Melbourne woman jailed over fatal bashing of grandmother walking her dogs
Photo: Ms Le was found with head injuries in the driveway of this St Albans home. (ABC News: James Hancock)
A woman has been jailed for seven years for bashing to death a grandmother who was out walking her dogs in Melbourne's north-west.
In sentencing, Justice Kevin Bell said Amy Tran's attack on 76-year-old Le Ngoc Le early last year was a "senseless crime".
Tran, 32, was homeless and had been temporarily living near the home of Ms Le, who was walking her dogs on the evening of February 1.
The court previously heard locals had noticed Tran's odd behaviour on the evening of the attack as she wandered the streets without shoes and wearing a pink singlet.
About 7:00pm, Tran attacked Ms Le, striking her repeatedly in the head and causing traumatic head injuries.
Ms Le died in hospital four days later.
"You bashed her severely with your own hands causing her to fall on the concrete driveway," Justice Bell told Tran as he sentenced her.
He said her crime was probably a response to "the way other people were reacting" to Tran's behaviour.
He also acknowledged Tran's lengthy problems with mental health, saying she remained "very unwell".
"I've never seen a case where a woman has behaved the way you did that day," Justice Bell said.
He noted that the attack was unprovoked and in broad daylight in a suburban street.
"Ms Le's death has had a profound impact on her children," he said.
"She was defenceless in the face of your aggression … she loved her little dogs who she walked everyday," Justice Bell said.
Justice Bell set a non-parole period of four and a half years.
Tran was originally charged with murder, but pleaded guilty to manslaughter in October.
Killer was previously denied mental health treatment
The court heard one witness told police Tran seemed "disturbed, erratic and bewildered".
Locals observed the woman mumbling to herself, spinning on the spot, and walking half on the road, half on the footpath.
One man had been so concerned that he called the local hospital to check if there had been an escape from the psychiatric unit.
The court heard Ms Le had also noticed Tran and had asked a neighbour: "Who is that lady?"
The neighbour told Ms Le to ignore Tran.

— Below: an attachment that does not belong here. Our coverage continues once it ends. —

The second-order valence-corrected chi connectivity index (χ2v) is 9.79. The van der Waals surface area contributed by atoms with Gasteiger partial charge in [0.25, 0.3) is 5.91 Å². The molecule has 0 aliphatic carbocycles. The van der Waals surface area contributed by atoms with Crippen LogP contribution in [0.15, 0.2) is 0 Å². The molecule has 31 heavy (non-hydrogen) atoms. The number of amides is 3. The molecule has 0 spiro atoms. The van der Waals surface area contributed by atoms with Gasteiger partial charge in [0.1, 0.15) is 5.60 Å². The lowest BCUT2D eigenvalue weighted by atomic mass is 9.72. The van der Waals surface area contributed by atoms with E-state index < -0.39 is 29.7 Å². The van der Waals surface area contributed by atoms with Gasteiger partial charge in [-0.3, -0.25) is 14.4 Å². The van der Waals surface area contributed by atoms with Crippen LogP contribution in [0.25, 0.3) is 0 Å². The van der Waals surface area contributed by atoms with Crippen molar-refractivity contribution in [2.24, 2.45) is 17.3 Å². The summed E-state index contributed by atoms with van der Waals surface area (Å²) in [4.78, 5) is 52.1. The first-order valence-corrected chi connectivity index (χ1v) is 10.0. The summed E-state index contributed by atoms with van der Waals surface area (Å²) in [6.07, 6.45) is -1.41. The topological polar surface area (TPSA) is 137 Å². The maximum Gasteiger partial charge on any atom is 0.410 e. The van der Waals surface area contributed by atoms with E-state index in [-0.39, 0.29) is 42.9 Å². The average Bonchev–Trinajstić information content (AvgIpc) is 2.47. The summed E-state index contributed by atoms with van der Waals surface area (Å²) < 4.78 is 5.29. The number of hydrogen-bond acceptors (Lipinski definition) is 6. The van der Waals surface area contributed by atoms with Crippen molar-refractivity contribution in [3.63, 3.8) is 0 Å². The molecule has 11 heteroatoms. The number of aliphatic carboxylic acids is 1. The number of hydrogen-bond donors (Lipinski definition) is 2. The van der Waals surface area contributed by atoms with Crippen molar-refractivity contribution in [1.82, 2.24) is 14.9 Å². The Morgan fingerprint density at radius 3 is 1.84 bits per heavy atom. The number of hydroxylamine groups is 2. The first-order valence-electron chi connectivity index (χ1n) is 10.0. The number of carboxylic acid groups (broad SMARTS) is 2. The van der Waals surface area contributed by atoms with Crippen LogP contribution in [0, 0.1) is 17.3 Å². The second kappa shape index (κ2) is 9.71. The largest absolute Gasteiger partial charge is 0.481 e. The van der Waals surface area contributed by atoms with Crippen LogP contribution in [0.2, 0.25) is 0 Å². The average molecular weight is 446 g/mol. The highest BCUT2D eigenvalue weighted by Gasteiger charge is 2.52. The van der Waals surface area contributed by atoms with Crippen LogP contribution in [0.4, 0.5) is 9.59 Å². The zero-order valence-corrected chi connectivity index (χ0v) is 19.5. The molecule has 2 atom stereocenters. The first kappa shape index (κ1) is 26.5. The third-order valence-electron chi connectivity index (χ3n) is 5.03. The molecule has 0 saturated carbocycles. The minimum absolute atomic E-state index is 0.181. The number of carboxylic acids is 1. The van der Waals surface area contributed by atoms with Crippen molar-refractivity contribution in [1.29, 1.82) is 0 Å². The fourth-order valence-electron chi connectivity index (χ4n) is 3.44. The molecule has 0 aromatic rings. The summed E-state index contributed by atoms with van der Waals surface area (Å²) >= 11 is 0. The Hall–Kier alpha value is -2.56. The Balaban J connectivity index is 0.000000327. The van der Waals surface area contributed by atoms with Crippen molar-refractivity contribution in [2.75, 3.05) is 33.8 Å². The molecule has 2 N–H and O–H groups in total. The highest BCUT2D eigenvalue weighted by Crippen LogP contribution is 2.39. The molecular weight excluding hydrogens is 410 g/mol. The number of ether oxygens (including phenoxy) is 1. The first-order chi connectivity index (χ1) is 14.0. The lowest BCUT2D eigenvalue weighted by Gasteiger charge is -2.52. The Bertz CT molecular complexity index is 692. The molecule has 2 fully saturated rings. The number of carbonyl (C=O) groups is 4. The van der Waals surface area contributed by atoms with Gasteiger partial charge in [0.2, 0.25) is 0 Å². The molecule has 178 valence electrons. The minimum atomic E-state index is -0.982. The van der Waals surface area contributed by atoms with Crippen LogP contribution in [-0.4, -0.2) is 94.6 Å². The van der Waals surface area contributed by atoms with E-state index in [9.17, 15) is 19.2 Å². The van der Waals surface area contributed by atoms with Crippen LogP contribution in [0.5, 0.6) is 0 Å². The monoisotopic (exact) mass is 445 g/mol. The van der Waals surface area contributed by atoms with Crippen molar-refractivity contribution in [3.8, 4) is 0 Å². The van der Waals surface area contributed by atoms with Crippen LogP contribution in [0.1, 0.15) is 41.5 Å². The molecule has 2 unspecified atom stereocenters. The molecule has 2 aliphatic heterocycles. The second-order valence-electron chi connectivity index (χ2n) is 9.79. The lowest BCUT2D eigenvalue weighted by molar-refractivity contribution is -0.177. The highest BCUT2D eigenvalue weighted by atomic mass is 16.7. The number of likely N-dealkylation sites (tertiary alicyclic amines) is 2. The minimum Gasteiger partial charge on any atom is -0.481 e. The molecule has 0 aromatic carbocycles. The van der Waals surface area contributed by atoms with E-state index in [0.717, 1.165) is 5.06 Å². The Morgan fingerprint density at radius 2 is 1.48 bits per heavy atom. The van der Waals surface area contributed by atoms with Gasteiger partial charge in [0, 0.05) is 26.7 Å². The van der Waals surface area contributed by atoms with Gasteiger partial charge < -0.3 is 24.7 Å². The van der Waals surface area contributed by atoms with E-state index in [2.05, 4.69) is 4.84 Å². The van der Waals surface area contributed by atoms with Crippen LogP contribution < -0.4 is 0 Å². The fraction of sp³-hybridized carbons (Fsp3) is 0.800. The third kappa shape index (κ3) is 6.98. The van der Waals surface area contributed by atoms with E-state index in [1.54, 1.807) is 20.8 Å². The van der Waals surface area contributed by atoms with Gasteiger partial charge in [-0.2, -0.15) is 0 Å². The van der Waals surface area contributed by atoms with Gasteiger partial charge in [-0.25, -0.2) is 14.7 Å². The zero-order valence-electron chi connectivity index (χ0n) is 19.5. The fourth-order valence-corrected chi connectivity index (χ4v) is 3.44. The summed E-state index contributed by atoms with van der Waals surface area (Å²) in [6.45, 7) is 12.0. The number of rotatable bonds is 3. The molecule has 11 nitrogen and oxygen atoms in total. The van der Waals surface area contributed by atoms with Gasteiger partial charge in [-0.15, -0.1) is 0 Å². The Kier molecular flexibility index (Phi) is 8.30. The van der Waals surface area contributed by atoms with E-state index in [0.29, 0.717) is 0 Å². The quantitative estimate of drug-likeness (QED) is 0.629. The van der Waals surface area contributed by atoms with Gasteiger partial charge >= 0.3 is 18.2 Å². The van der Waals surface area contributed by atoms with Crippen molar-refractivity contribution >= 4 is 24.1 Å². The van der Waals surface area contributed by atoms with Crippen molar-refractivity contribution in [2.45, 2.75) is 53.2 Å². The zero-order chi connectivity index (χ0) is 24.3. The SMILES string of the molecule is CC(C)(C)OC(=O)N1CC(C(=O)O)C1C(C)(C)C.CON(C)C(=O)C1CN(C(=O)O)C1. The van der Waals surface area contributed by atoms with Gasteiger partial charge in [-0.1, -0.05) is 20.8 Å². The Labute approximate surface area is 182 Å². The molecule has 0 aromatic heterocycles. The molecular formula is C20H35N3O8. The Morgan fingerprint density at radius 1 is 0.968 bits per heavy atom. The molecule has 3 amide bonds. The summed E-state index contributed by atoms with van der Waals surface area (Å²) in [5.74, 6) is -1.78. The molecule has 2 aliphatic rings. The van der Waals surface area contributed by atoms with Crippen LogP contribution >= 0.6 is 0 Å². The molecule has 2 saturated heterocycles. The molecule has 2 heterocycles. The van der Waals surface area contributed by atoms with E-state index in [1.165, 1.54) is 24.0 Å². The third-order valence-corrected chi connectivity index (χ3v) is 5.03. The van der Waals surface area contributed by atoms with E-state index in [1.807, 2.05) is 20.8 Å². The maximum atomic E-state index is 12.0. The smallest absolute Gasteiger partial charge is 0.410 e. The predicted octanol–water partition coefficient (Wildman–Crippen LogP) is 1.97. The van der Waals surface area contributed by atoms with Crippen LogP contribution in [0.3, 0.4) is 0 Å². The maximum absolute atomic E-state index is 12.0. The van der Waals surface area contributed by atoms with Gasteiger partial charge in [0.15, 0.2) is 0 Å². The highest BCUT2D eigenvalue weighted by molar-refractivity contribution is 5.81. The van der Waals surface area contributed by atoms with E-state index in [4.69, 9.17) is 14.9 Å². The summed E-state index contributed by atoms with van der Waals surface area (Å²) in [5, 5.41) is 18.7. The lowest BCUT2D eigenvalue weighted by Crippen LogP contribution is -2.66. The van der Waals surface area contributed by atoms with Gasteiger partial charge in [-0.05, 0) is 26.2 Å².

Soon after, Ms Le was attacked as a number of neighbours heard screams.
When she was found by other local residents, Ms Le was unable to speak but nodded when asked if she had been attacked by the "girl in pink".
Tran's lawyer, Glenn Casement, told the court his client had experienced a "relapse of schizophrenia" and had hallucinations before she was arrested.
In early 2018, she had sought treatment for her mental illness, but had been turned away from hospital.
"It's a shame and a tragedy," Mr Casement said.
He said the attack was not premeditated and Tran had shown remorse over time.
The court heard the mother of one had been a heavy drug user in the past and had an extensive history of mental health difficulties.
Grandchild born a fortnight after Ms Le's death
Ms Le was born in Vietnam and had been in Australia for 20 years.
Twice a day she walked her dogs, Lucky and Shelli, around the streets near her home.
She had been a road crossing supervisor for the local council for four years until a year or so before her death.
"We were proud of our mum for her kind heart," her daughter Thy Cat Trin said in a statement to the court.
"She was an ongoing source of love, support and care.
"We are a very small family and we rely on each other."
Ms Trin said her own children had been denied their "childhood right to grow up in the loving arms of a grandmother".
Ms Trin's youngest child was born two weeks after Ms Le's death.
"Mum was very excited and was looking forward to meeting her unborn grandchild," Ms Trin said.
"She was all packed and ready to travel to Sydney, but unfortunately that day never came."
Ms Le's son, Ken Nguyen, said in a statement that his mother had been proud to learn English and buy her own home and enjoyed a very independent life.